One of the best things about working, however, is the freedom you gain from earning your own money.
Before you spend all of your first pay, however, it’s worth thinking about what you want to achieve. Even if you’re not earning a lot, your hard-earned cash can start going towards the things you really want in life.
Find out your working hours, how much you’re going to be paid and what other entitlements you’ll get for working - such as vacation, sick leave, insurance, retirement benefit, tips, bonuses and commission. Your employment contract or letter of appointment will have this information. You can’t be paid less than $4.00 per hour, which is the minimum wage.
Once you’re working, you must be registered with the Inland Revenue Department, so that you can pay your taxes. As outlined in the Pay Your Taxes section, you’ll have to pay 8 percent of your salary in tax to the BVI Government. Your employer will be responsible for making this deduction before you receive your pay. The first $10,000 of your salary is tax free.
You will also need to register with the Social Security Board. To register, simply fill out an Employee's Registration Form, which is available online and at the Social Security Board's offices.
The form must be submitted with a birth certificate or passport. Upon registration, a card bearing your name and your Social Security Number will be issued. You’ll have to contribute 4 percent of your salary to Social Security and your employer will have to contribute another 4.5 percent on your behalf. Your employer will be responsible for making this deduction from your salary and paying it to the Social Security Board.
You should receive a payslip from your employer, which will show:
- Your gross pay - This is the total you earned before any deductions, such as PAYE (pay as you earn) tax and Social Security, are taken out.
- The tax and any other deductions that come straight out of your pay.
- Payroll benefits, such as your employer’s contribution to your pension, Social Security and insurance.
- Any other deductions for things you may have agreed to such as health and dental insurance or gym fees.
- Your net pay – the actual amount that will be paid to your bank account or in a check.
Check your payslips regularly to make sure you’re being paid and taxed correctly. Don’t assume your employer will get this right. Your payslip is proof that deductions have been taken from your salary. You might want to periodically confirm with the Inland Revenue Department and the Social Security Board that your tax and contributions are being paid by your employer.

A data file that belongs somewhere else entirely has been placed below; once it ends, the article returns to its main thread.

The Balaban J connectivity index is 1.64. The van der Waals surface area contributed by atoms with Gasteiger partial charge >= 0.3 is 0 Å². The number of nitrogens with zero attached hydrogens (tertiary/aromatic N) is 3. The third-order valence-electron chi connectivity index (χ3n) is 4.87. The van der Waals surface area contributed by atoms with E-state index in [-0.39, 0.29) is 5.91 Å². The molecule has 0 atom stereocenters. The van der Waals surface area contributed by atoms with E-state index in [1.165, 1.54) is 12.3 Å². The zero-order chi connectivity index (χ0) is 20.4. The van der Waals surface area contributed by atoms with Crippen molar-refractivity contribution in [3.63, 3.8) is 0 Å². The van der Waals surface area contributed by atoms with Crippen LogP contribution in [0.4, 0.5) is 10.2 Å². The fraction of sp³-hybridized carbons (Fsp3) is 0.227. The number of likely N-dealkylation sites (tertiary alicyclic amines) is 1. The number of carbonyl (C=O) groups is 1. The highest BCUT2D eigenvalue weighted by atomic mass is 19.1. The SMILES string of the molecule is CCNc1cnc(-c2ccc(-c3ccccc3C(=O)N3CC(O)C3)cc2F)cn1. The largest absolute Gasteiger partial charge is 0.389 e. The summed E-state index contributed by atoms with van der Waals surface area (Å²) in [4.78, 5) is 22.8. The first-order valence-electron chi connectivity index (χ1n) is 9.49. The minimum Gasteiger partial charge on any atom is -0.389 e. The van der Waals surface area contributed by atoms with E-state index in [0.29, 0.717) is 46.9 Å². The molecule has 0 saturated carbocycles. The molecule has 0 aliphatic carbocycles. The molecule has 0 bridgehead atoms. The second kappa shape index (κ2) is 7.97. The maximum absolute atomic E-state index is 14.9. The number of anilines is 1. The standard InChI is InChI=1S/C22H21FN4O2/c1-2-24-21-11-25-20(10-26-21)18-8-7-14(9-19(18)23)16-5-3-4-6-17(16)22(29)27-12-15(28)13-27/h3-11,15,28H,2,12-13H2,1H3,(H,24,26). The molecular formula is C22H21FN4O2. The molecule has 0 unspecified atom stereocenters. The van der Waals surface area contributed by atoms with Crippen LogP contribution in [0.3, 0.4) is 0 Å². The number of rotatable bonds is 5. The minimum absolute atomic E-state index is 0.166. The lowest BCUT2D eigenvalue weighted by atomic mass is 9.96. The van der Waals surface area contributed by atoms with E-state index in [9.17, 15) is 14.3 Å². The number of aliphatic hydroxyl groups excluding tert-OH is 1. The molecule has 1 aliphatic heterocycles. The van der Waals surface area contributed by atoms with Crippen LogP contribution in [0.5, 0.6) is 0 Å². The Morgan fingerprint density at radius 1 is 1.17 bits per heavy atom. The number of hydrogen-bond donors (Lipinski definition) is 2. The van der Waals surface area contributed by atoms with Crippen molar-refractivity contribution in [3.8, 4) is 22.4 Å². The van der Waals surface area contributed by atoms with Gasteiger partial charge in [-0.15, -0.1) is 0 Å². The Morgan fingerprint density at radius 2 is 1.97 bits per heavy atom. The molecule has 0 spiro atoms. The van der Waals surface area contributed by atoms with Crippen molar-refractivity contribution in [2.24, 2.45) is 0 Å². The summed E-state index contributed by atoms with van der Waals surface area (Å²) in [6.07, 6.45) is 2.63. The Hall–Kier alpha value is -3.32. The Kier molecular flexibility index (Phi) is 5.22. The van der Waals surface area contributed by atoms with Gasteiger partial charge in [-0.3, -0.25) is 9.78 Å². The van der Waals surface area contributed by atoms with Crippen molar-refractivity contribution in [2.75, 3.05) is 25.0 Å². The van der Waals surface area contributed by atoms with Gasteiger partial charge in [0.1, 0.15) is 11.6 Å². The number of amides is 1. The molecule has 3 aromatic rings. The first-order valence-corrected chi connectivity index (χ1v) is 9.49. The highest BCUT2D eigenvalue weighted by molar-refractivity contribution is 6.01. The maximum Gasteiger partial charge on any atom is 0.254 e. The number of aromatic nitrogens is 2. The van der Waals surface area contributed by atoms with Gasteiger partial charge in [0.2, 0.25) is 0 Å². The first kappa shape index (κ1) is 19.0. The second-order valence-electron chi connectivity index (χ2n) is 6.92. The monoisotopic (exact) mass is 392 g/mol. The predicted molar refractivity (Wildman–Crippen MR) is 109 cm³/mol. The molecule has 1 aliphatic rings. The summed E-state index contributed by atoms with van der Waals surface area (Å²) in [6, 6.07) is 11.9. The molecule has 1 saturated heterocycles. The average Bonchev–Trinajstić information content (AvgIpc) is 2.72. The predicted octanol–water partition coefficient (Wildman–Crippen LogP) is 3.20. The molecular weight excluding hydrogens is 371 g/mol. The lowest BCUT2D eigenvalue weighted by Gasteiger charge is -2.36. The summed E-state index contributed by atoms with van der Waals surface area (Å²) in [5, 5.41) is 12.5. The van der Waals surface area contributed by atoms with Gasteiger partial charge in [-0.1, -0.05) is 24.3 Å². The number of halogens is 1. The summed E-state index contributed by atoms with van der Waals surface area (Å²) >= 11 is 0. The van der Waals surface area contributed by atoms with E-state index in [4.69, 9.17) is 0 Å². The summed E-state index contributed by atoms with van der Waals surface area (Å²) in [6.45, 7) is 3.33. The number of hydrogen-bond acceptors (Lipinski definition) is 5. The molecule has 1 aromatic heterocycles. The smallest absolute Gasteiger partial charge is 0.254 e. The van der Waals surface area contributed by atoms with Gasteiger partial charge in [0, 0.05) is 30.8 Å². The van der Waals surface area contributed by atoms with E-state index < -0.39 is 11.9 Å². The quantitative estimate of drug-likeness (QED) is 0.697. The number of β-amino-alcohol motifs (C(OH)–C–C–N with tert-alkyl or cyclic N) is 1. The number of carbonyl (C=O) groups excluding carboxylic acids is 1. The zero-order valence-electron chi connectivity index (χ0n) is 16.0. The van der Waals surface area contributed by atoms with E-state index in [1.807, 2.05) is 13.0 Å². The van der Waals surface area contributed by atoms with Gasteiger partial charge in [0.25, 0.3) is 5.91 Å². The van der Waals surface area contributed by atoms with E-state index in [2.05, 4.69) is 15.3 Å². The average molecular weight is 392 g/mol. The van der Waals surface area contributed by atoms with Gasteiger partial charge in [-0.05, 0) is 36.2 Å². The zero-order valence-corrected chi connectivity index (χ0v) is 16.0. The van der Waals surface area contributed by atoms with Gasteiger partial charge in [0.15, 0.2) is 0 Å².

Having a budget and saving for your goals
It’s tempting to spend everything you earn. But in the long-term, you’ll be better off if you get into the habit of putting a portion of your earnings aside to achieve the things you want in life – a holiday, your education, a car, or even a house deposit.
As soon as you know how much you’ll get paid, make a budget so you can plan how to spend it.
If you do have money left over, and you owe money on credit cards, hire purchase or other loans – put it towards paying off your debt more quickly. Otherwise save it for those goals you have.
Making the most of employee benefits
Employers are required by law to offer a pension or retirement plan for permanent employees. Some employers will make your contribution to the pension plan mandatory and match a percentage of your contribution. Your employer will enroll you automatically, unless you opt out.
While retirement may seem a long way off, it may not be the best idea to opt out of your employer’s retirement plan as it’s never too early to start saving for retirement. If you opt out, you will also lose out on free money in matching contributions that your employer might be offering.
Employers offer other benefits as well. It’s worth finding out about these as they may boost your pay, save you money, or help you to progress your career.
They may include free or subsidized gym membership, professional development courses or subsidized training, health insurance or dental insurance.
If you need a work permit in order to be employed in the BVI, make sure you have the necessary permits and documents before you start to work. Check with the Department of Labour for all your requirements.